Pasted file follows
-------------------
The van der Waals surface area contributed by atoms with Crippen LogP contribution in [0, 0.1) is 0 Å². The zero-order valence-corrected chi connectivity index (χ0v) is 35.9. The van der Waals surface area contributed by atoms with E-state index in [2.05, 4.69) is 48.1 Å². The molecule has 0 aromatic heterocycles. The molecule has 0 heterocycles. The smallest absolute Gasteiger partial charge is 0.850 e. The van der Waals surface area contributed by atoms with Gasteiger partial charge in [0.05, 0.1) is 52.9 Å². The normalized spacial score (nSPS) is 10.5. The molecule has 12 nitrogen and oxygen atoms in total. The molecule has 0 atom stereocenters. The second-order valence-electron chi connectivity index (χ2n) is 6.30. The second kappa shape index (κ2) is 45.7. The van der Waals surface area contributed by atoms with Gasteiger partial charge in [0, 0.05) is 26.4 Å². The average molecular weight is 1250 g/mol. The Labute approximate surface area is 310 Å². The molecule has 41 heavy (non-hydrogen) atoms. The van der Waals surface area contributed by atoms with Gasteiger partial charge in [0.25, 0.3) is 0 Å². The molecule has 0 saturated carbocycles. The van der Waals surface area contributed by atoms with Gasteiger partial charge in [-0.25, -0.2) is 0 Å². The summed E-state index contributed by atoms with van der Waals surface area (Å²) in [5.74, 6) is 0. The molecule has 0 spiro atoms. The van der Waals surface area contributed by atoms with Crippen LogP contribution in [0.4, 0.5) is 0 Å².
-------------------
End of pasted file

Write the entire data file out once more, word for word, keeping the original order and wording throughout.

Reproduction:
The van der Waals surface area contributed by atoms with Crippen LogP contribution in [0, 0.1) is 0 Å². The zero-order valence-corrected chi connectivity index (χ0v) is 35.9. The van der Waals surface area contributed by atoms with E-state index in [2.05, 4.69) is 48.1 Å². The molecule has 0 aromatic heterocycles. The molecule has 0 heterocycles. The smallest absolute Gasteiger partial charge is 0.850 e. The van der Waals surface area contributed by atoms with Gasteiger partial charge in [0.05, 0.1) is 52.9 Å². The normalized spacial score (nSPS) is 10.5. The molecule has 12 nitrogen and oxygen atoms in total. The molecule has 0 atom stereocenters. The second-order valence-electron chi connectivity index (χ2n) is 6.30. The second kappa shape index (κ2) is 45.7. The van der Waals surface area contributed by atoms with Gasteiger partial charge in [0, 0.05) is 26.4 Å². The average molecular weight is 1250 g/mol. The Labute approximate surface area is 310 Å². The molecule has 41 heavy (non-hydrogen) atoms. The van der Waals surface area contributed by atoms with Gasteiger partial charge in [0.25, 0.3) is 0 Å². The molecule has 0 saturated carbocycles. The van der Waals surface area contributed by atoms with Gasteiger partial charge in [-0.25, -0.2) is 0 Å². The summed E-state index contributed by atoms with van der Waals surface area (Å²) in [5.74, 6) is 0. The molecule has 0 spiro atoms. The van der Waals surface area contributed by atoms with Crippen LogP contribution in [0.4, 0.5) is 0 Å².